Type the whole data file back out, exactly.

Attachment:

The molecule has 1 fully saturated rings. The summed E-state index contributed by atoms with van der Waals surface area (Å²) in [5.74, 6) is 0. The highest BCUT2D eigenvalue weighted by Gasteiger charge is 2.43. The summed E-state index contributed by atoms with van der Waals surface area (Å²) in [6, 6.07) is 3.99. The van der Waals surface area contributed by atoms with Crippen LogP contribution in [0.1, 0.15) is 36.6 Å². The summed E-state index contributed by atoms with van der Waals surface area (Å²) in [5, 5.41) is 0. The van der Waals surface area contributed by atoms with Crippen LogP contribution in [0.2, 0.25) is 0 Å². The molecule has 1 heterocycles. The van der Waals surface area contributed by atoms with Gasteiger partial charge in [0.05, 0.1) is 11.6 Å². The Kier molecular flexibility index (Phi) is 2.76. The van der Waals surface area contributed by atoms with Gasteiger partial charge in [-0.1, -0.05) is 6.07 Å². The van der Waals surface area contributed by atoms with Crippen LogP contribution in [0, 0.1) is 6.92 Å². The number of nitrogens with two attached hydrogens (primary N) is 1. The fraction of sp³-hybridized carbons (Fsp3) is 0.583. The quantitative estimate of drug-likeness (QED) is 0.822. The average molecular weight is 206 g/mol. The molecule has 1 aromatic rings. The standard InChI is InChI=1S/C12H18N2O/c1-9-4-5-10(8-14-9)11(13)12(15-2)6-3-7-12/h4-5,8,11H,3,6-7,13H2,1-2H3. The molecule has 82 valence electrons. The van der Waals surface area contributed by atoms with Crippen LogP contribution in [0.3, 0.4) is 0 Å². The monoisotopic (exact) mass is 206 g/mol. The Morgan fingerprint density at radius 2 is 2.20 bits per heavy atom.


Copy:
The molecule has 1 fully saturated rings. The summed E-state index contributed by atoms with van der Waals surface area (Å²) in [5.74, 6) is 0. The highest BCUT2D eigenvalue weighted by Gasteiger charge is 2.43. The summed E-state index contributed by atoms with van der Waals surface area (Å²) in [6, 6.07) is 3.99. The van der Waals surface area contributed by atoms with Crippen LogP contribution in [0.1, 0.15) is 36.6 Å². The summed E-state index contributed by atoms with van der Waals surface area (Å²) in [5, 5.41) is 0. The van der Waals surface area contributed by atoms with Crippen LogP contribution in [0.2, 0.25) is 0 Å². The molecule has 1 heterocycles. The van der Waals surface area contributed by atoms with Gasteiger partial charge in [0.05, 0.1) is 11.6 Å². The Kier molecular flexibility index (Phi) is 2.76. The van der Waals surface area contributed by atoms with Gasteiger partial charge in [-0.1, -0.05) is 6.07 Å². The van der Waals surface area contributed by atoms with Crippen LogP contribution in [0, 0.1) is 6.92 Å². The number of nitrogens with two attached hydrogens (primary N) is 1. The fraction of sp³-hybridized carbons (Fsp3) is 0.583. The quantitative estimate of drug-likeness (QED) is 0.822. The average molecular weight is 206 g/mol. The molecule has 1 aromatic rings. The standard InChI is InChI=1S/C12H18N2O/c1-9-4-5-10(8-14-9)11(13)12(15-2)6-3-7-12/h4-5,8,11H,3,6-7,13H2,1-2H3. The molecule has 82 valence electrons. The van der Waals surface area contributed by atoms with Crippen LogP contribution in [0.3, 0.4) is 0 Å². The monoisotopic (exact) mass is 206 g/mol. The Morgan fingerprint density at radius 2 is 2.20 bits per heavy atom.